n1796 The exception excepts such summons from  §  7609.    So the general requirement within  §  7609  that requires notice to such third party recordkeepers is not applicable.    By contrast,  as noted below in the text,  which excepts summonses in criminal investigations  §  7609,  by special provision,  the requirement for notice for third party recordkeeper summons is made applicable for such summonses in criminal investigations.

Tuesday, January 11, 2022

D.C. Circuit Holds Tax Court Has No Jurisdiction To Consider WBO Action in Declining To Consider A WB Claim By Not Forwarding for Examination (1/12/22)

In Li v. Commissioner, ___ F.4th ___, 2022 U.S. App. LEXIS 2022 U.S. App. LEXIS 697 (D.C. Cir. 1/11/22), DCCir here and GS here, the Court held that the Tax Court has no jurisdiction to review under § 7623(b)(4) the IRS Whistleblower Office (“WBO”) determination that the whistleblower (“WB”) has not submitted sufficient specific information for the WBO to refer the matter to an Examination function for possible action (an audit) that might result in a WB award.  The Court of Appeals raised the issue on its own motion as it is entitled to do for lack of jurisdiction.  The Court of Appeals’ jurisdiction is dependent upon the Tax Court having had jurisdiction.

The opinion is short, so I refer readers to the opinion if they want more than the opinion I offer.

In making the holding, the Court specifically rejected contrary holdings in Cooper v. Commissioner, 135 T.C. 70, 75 (2010) and Lacey v. Commissioner, 153 T.C. 146 (2019) which held that the Tax Court had jurisdiction over WB claims that were not forwarded to the Examination function.  Note that, since appeals in WB cases must go to the D.C. Circuit, this opinion will be conclusive unless reversed by the panel, the D.C. Circuit en banc, or the Supreme Court.

The Court recognizes a potential exception to its holding in fn. 2 on p. 7:

   n2 Li does not argue on appeal that the IRS, in fact, did proceed against the target taxpayer based on information in her Form 211 application. So we need not and do not decide whether the Tax Court would have jurisdiction to hear a whistleblower’s claim in a case in which the IRS wrongly denied a Form 211 application but nevertheless proceeded against a target taxpayer based on the provided information.

Thursday, January 6, 2022

Regulations Interpreting Pre-1996 Code Provisions; Fixing Hewitt (1/6/22; 5/12/23)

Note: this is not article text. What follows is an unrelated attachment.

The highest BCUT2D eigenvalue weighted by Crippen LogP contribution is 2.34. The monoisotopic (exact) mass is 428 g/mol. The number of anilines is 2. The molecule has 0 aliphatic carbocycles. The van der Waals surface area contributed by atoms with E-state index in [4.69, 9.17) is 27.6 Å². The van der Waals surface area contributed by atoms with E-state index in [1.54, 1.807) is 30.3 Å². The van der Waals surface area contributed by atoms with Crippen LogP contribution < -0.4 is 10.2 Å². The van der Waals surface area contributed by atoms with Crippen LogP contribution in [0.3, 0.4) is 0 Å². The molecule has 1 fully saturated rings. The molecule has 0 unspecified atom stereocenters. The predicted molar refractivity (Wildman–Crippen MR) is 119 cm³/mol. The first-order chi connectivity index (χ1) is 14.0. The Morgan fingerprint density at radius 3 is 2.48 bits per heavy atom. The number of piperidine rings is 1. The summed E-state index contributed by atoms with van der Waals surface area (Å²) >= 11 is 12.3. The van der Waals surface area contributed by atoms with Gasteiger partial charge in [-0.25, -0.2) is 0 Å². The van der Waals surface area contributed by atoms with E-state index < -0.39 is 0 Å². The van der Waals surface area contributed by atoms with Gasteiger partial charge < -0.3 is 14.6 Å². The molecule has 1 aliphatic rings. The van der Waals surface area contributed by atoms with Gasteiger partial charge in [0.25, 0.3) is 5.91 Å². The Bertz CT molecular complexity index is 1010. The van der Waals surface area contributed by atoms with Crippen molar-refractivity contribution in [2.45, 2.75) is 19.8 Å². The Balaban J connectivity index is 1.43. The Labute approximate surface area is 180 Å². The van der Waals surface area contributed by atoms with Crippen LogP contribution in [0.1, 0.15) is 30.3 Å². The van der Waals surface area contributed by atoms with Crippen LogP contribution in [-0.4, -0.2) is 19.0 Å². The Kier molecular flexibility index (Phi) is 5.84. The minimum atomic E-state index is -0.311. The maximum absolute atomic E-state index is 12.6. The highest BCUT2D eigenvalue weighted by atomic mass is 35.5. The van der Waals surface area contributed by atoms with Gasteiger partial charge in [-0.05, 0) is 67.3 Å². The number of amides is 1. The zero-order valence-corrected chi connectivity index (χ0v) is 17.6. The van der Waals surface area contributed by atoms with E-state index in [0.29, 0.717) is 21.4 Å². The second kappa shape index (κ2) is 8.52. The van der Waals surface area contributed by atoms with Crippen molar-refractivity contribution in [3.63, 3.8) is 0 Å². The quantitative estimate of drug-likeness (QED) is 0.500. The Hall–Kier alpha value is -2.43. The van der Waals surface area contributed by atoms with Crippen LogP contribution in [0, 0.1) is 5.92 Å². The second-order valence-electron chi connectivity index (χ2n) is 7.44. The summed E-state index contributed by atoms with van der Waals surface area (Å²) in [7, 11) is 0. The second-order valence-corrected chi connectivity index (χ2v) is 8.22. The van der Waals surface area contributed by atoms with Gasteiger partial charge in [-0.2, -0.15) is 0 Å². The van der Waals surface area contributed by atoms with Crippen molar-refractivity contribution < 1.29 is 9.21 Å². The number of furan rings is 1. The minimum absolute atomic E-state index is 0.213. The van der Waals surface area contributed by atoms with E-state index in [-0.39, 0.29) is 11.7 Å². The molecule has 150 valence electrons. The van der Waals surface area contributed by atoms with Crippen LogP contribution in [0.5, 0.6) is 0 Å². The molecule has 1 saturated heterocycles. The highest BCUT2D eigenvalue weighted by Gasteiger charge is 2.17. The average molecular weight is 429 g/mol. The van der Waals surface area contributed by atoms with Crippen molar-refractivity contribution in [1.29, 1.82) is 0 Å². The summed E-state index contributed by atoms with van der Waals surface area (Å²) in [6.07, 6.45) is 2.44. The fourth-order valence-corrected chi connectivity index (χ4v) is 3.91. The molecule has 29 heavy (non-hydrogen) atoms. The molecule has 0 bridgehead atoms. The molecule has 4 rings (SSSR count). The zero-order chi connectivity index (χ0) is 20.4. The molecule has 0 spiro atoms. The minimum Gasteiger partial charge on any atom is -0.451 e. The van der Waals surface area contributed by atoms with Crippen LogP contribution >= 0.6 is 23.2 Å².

Note: See discussion at the bottom of this blog entry of the Proposed Regulations to impose a new reporting obligation for past transactions not disclosed under  Notice 2017–10.

My immediate past posting was on Hewitt v. Commissioner21 F.4th 1336 (11th Cir. 2021),  11th Cir. here and GS here.  See 11th Cir. Invalidates Proportionate Sharing Regulations As Procedurally Arbitrary and Capricious for Failing to Address a Significant Comment (12/30/21; 12/31/21), here.  In that blog entry, I discussed some administrative law issues, mostly the Administrative Procedure Act ("APA").  As I noted, the effect of Hewitt holding is only to declare the regulation invalid because of procedural irregularity under the APA's arbitrary and capricious standard in 5 U.S.C. § 706(2)(A), here (also called variously the State Farm test, the hard look test, and testing the regulation for the agency's reasoned decisionmaking).

Today, I add that Treasury may fix the regulations problem retroactively by a new round of Notice and Comment and promulgating a new regulation adopting an interpretation of the statute that will pass the arbitrary and capricious test of procedural regularity.  (Whether the regulation would be precisely the same as the one invalidated would depend on whether in light of experience and the comments the older invalidated regulation needs to be updated.)

Tax procedure enthusiasts will know that § 7805(b) provides limitations on retroactivity of regulations promulgated under § 7805(a).  I won't go through those limitations now but link the Code section here.  Those limitations were adopted in 1996.  Prior to 1996, Treasury regulations under § 7805(a) could be retroactive to the effective date of the statute being interpreted.  The reason is that, contrary to ill-considered claims by some courts and scholars of relatively recent vintage, § 7805(a) regulations are interpretive regulations which interpret the statute and do not create new law (a requirement for legislative regulations).  The current limitations in § 7805(b) as revised in 1996 do not apply to Code provisions enacted prior to 1996, so that the law of retroactivity for § 7805(a) regulations applies.  (I cover this in my Article, John A. Townsend, The Report of the Death of the Interpretive Regulation Is an Exaggeration (SSRN last revised 12/15/21), here, linking to the article for reviewing or downloading, at pp. 61-62.  (As an aside, this retroactivity feature for regulations interpreting pre-1996  Code provision was the whole point of the United States v. Home Concrete & Supply, LLC, 566 U.S. 478, 504-505 (2012) where the regulation interpretation was retroactive and failed only because the interpretation (as opposed to the regulation) was foreclosed by the Supreme Court’s earlier Colony case (see particularly Justice Kennedy's dissent).)